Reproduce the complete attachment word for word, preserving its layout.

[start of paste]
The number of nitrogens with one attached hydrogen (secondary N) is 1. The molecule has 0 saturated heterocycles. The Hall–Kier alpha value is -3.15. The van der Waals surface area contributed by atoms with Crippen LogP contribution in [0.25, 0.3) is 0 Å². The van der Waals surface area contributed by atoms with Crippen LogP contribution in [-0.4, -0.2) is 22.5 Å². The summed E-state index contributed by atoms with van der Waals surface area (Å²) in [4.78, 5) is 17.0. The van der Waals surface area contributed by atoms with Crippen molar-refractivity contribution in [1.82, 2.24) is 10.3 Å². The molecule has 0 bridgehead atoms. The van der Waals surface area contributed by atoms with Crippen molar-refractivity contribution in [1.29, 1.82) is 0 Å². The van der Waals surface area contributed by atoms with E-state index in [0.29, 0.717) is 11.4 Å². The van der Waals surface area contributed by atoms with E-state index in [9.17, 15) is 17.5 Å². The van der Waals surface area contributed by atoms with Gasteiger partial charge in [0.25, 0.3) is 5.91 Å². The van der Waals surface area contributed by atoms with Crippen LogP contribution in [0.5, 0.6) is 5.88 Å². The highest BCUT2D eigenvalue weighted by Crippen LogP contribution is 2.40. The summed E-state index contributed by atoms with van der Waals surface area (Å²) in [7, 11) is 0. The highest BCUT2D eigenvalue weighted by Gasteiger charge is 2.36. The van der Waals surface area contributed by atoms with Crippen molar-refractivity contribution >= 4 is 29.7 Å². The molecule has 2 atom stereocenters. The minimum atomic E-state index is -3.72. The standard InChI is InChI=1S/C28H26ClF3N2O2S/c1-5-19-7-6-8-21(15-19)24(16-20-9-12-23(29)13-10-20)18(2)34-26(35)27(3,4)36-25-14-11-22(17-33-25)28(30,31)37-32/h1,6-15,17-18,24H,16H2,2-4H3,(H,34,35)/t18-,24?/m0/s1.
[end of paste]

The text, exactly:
The number of nitrogens with one attached hydrogen (secondary N) is 1. The molecule has 0 saturated heterocycles. The Hall–Kier alpha value is -3.15. The van der Waals surface area contributed by atoms with Crippen LogP contribution in [0.25, 0.3) is 0 Å². The van der Waals surface area contributed by atoms with Crippen LogP contribution in [-0.4, -0.2) is 22.5 Å². The summed E-state index contributed by atoms with van der Waals surface area (Å²) in [4.78, 5) is 17.0. The van der Waals surface area contributed by atoms with Crippen molar-refractivity contribution in [1.82, 2.24) is 10.3 Å². The molecule has 0 bridgehead atoms. The van der Waals surface area contributed by atoms with Crippen molar-refractivity contribution in [1.29, 1.82) is 0 Å². The van der Waals surface area contributed by atoms with E-state index in [0.29, 0.717) is 11.4 Å². The van der Waals surface area contributed by atoms with E-state index in [9.17, 15) is 17.5 Å². The van der Waals surface area contributed by atoms with Gasteiger partial charge in [0.25, 0.3) is 5.91 Å². The van der Waals surface area contributed by atoms with Crippen LogP contribution in [0.5, 0.6) is 5.88 Å². The highest BCUT2D eigenvalue weighted by Crippen LogP contribution is 2.40. The summed E-state index contributed by atoms with van der Waals surface area (Å²) in [7, 11) is 0. The highest BCUT2D eigenvalue weighted by Gasteiger charge is 2.36. The van der Waals surface area contributed by atoms with Crippen molar-refractivity contribution >= 4 is 29.7 Å². The molecule has 2 atom stereocenters. The minimum atomic E-state index is -3.72. The standard InChI is InChI=1S/C28H26ClF3N2O2S/c1-5-19-7-6-8-21(15-19)24(16-20-9-12-23(29)13-10-20)18(2)34-26(35)27(3,4)36-25-14-11-22(17-33-25)28(30,31)37-32/h1,6-15,17-18,24H,16H2,2-4H3,(H,34,35)/t18-,24?/m0/s1.